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How To Prevent Spreading The Flu And COVID-19 Indoors

November 5, 2020

Now that’s it’s getting colder outside, it’s the time of year we should all be thinking about how to prevent spreading the flu inside. What makes things more difficult this flu season is the worldwide COVID-19 pandemic. But the good news is that many of the same steps you can use to stop influenza from spreading indoors can be applied to the spread of coronavirus.

We’re already aware of the benefits that washing our hands and wearing a mask can provide, but being cooped up indoors with two viruses threatening our health poses a unique set of challenges. There’s only so much soap, water and an N-95 mask can do.

Let’s look at some other ways to prevent spreading the flu and the coronavirus while we’re inside all winter long.

Air Exchange

According to the Centers For Disease Control and Prevention people with flu and/or coronavirus can spread it to others up to about 6 feet away. Most experts think that flu viruses spread mainly by droplets made when people with flu cough, sneeze or talk. These droplets can land in the mouths or noses of people who are nearby or possibly inhaled into the lungs.

A professor of mechanical engineering at the University of Colorado, Boulder, Dr. Shelly Miller, explained how air exchange can help decrease the risk. She says that once the virus escapes into the air inside a building, you have two options: bring in fresh air from outside or remove the virus from the air inside the building. The safest indoor space is one that constantly has lots of outside air replacing the stale air inside.

How To Get Outside Air Inside

Researchers with the Environmental Protection Agency tell us that outdoor air enters and leaves a house or building three different ways. They are:

  • Natural Ventilation: such as through open windows and doors.
  • Infiltration: a process by which outdoor air flows into the house through openings, joints, and cracks in walls, floors and ceilings, and around windows and doors.
  • Mechanical Means: such as through outdoor air intakes associated with the heating, ventilation, and air conditioning (HVAC) system; or outdoor-vented fans that intermittently remove air from a single room, such as bathrooms and kitchens.

Bringing in fresh air (from outside) dilutes any contaminant in a building (or your home), whether it’s a virus or something else.

Monitor CO2 Levels

Dr. Miller says that one way to determine whether the rooms in your building or home are adequately ventilated is to measure the carbon dioxide levels as each time you exhale, you release CO2 into the air.

She says that since the coronavirus is most often spread by breathing, coughing or talking, you can use CO2 levels in the room to estimate if enough fresh outside air is getting in.

How Much Is Too Much?

When you go outside, CO2 levels are just above 400 parts per million (ppm). A well-ventilated room will have around 800 ppm of CO2. If it gets any higher than that, it may mean your room is in need of more ventilation.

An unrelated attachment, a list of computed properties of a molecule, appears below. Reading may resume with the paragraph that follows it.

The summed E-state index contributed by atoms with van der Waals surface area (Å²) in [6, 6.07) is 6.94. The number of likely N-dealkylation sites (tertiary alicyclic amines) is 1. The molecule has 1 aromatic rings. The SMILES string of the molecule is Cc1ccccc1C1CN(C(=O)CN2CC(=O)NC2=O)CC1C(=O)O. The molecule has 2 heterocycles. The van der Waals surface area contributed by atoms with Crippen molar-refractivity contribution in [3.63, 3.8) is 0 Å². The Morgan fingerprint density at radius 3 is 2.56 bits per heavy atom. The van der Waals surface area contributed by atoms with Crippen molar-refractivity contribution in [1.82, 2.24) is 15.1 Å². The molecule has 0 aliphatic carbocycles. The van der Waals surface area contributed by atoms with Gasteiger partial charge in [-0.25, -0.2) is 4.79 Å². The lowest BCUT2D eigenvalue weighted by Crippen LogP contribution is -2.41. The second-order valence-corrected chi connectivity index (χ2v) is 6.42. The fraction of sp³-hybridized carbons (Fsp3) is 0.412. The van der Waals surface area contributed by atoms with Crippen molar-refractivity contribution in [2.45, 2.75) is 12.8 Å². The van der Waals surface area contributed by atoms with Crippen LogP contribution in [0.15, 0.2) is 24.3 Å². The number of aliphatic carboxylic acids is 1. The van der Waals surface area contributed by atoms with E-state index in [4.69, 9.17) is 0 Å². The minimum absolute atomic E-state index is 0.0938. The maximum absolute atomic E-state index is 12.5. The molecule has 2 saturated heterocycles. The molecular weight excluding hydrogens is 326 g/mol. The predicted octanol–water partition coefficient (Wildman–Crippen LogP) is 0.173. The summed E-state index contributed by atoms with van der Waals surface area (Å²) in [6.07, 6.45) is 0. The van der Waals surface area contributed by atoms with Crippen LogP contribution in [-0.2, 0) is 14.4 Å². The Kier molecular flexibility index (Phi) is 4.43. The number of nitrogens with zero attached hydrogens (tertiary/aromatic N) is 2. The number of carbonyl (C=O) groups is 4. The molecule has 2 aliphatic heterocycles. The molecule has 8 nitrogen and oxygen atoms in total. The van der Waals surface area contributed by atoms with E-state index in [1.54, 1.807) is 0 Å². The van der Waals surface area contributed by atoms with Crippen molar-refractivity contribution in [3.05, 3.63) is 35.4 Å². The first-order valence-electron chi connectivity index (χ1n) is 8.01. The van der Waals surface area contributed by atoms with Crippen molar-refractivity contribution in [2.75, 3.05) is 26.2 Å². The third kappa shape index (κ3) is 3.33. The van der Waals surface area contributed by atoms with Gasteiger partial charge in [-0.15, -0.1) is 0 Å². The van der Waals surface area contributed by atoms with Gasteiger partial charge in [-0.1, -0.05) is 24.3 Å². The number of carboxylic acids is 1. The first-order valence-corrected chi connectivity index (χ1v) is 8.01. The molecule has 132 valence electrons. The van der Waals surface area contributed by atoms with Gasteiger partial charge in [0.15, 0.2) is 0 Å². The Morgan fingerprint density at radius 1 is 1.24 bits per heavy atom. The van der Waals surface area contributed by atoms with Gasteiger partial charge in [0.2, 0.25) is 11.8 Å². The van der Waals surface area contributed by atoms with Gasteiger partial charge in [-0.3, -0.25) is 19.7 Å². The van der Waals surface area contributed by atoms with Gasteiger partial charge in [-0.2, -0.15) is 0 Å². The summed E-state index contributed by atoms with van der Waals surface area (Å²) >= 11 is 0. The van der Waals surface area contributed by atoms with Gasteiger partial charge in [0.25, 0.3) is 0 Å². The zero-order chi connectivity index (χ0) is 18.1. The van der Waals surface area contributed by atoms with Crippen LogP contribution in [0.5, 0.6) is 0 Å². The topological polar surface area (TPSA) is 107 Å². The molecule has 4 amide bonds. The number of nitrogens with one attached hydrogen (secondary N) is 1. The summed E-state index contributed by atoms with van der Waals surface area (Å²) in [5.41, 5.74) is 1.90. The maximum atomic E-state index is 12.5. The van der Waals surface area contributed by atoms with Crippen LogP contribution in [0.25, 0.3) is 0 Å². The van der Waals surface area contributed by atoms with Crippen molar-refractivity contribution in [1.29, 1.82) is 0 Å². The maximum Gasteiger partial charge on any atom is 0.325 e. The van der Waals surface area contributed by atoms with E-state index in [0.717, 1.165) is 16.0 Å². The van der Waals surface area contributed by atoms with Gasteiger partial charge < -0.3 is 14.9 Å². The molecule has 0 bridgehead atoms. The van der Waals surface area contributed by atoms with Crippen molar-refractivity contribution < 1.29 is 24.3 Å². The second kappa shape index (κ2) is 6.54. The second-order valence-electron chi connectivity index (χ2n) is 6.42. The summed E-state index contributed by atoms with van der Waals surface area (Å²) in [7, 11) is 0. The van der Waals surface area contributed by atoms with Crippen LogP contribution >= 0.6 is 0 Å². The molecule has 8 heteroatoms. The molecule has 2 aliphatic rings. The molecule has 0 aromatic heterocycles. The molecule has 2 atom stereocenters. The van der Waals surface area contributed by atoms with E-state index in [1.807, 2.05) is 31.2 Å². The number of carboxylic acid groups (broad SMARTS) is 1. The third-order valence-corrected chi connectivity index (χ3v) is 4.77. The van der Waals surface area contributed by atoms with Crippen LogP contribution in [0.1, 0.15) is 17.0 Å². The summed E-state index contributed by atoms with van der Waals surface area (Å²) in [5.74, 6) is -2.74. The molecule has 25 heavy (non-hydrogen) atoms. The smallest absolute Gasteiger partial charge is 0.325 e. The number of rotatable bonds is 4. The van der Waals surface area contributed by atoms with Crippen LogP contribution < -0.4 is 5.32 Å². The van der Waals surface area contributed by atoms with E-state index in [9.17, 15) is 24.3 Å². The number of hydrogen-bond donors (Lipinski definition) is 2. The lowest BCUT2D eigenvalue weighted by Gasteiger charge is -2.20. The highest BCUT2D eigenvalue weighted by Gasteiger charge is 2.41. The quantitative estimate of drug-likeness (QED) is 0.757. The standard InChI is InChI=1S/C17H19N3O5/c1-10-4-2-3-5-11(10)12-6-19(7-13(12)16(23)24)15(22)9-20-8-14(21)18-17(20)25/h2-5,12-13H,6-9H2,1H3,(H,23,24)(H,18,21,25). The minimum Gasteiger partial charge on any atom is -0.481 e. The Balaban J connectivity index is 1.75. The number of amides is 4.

Researchers in Taiwan say increased ventilation helped put a stop to a tuberculosis outbreak at a school. Many of the rooms in the school were underventilated and had CO2 levels above 3,000 ppm. When engineers improved air circulation and dropped CO2 levels under 600 ppm, the outbreak completely stopped. The increase in ventilation accounted for a 97% decrease in transmission.

What You Can Do

Both the World Health Organization and U.S. Centers for Disease Control and Prevention say that poor ventilation increases the risk of transmitting the coronavirus. Keep these things in mind when you go inside a building or your home.

  1. Find a way to bring outside air into your home. On colder days that will be harder, but it will help to clear the air around you.
  2. Get an air cleaner/purifier. It’s a device that removes contaminants from the air in a room to improve indoor air quality.
  3. If there are rooms in your house or building where you work that are hot and stuffy, chances are that they’re not getting enough ventilation. You should avoid those rooms.

Dr. Miller reminds us that if you use an air purification system, the CO2 levels in the room may still be elevated even though the air is safer. Air purifiers do not remove CO2.

Through photosynthesis, plants convert carbon dioxide we exhale into fresh oxygen, and they can also remove toxins from the air we breathe. One famous NASA experiment, published in 1989, found that indoor plants can scrub the air of cancer-causing volatile organic compounds like formaldehyde and benzene. Additional research discovered that soil microorganisms in potted plants also play a part in cleaning indoor air.

Based on this research, some scientists say house plants are effective natural air purifiers.

Remember that your best protection against influenza is vaccination. To get the flu shot, contact your North Ohio Heart/Ohio Medical Group primary care physician, or if you don’t have one, you can find a doctor online.

NOH Meet Dr. Truong

Another thing you can do to prevent spreading the flu or coronavirus inside is to check out our new interactive webpage. It highlights some of the similarities and differences between COVID-19 and influenza. And shows you even more ways to decrease your risk this winter.

Flu vs Coronavirus